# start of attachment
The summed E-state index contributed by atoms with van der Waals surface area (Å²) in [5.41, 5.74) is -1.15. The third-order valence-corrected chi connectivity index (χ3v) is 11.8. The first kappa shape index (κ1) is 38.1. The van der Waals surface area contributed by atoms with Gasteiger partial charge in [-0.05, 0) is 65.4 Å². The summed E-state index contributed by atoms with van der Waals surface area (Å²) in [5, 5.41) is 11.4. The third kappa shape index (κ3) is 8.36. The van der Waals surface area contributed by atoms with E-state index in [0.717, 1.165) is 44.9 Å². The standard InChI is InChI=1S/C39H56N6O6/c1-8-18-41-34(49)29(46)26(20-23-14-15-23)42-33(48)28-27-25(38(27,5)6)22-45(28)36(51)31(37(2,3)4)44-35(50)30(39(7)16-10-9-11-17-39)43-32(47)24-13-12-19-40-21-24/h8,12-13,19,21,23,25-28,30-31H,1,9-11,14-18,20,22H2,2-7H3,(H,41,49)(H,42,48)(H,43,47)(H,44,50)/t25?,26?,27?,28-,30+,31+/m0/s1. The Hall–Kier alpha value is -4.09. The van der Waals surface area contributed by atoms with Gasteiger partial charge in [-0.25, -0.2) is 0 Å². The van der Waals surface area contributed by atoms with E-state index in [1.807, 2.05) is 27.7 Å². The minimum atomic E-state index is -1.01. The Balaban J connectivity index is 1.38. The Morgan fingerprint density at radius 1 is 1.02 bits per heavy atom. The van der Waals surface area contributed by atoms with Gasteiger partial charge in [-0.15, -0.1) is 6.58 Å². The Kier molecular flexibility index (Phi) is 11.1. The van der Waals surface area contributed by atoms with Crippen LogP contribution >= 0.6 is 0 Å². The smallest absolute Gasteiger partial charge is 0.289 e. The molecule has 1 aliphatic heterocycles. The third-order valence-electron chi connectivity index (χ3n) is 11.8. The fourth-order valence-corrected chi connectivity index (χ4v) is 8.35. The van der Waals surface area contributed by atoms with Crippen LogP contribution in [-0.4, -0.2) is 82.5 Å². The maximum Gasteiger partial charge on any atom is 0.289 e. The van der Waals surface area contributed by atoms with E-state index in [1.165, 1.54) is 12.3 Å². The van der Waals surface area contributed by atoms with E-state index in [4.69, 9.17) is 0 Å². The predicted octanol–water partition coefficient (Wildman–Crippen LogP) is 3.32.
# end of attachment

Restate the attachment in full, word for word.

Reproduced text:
The summed E-state index contributed by atoms with van der Waals surface area (Å²) in [5.41, 5.74) is -1.15. The third-order valence-corrected chi connectivity index (χ3v) is 11.8. The first kappa shape index (κ1) is 38.1. The van der Waals surface area contributed by atoms with Gasteiger partial charge in [-0.05, 0) is 65.4 Å². The summed E-state index contributed by atoms with van der Waals surface area (Å²) in [5, 5.41) is 11.4. The third kappa shape index (κ3) is 8.36. The van der Waals surface area contributed by atoms with E-state index in [0.717, 1.165) is 44.9 Å². The standard InChI is InChI=1S/C39H56N6O6/c1-8-18-41-34(49)29(46)26(20-23-14-15-23)42-33(48)28-27-25(38(27,5)6)22-45(28)36(51)31(37(2,3)4)44-35(50)30(39(7)16-10-9-11-17-39)43-32(47)24-13-12-19-40-21-24/h8,12-13,19,21,23,25-28,30-31H,1,9-11,14-18,20,22H2,2-7H3,(H,41,49)(H,42,48)(H,43,47)(H,44,50)/t25?,26?,27?,28-,30+,31+/m0/s1. The Hall–Kier alpha value is -4.09. The van der Waals surface area contributed by atoms with Gasteiger partial charge in [-0.25, -0.2) is 0 Å². The van der Waals surface area contributed by atoms with E-state index in [1.807, 2.05) is 27.7 Å². The minimum atomic E-state index is -1.01. The Balaban J connectivity index is 1.38. The Morgan fingerprint density at radius 1 is 1.02 bits per heavy atom. The van der Waals surface area contributed by atoms with Gasteiger partial charge in [-0.15, -0.1) is 6.58 Å². The Kier molecular flexibility index (Phi) is 11.1. The van der Waals surface area contributed by atoms with Crippen LogP contribution >= 0.6 is 0 Å². The smallest absolute Gasteiger partial charge is 0.289 e. The molecule has 1 aliphatic heterocycles. The third-order valence-electron chi connectivity index (χ3n) is 11.8. The fourth-order valence-corrected chi connectivity index (χ4v) is 8.35. The van der Waals surface area contributed by atoms with Crippen LogP contribution in [-0.4, -0.2) is 82.5 Å². The maximum Gasteiger partial charge on any atom is 0.289 e. The van der Waals surface area contributed by atoms with E-state index in [1.165, 1.54) is 12.3 Å². The van der Waals surface area contributed by atoms with E-state index in [4.69, 9.17) is 0 Å². The predicted octanol–water partition coefficient (Wildman–Crippen LogP) is 3.32.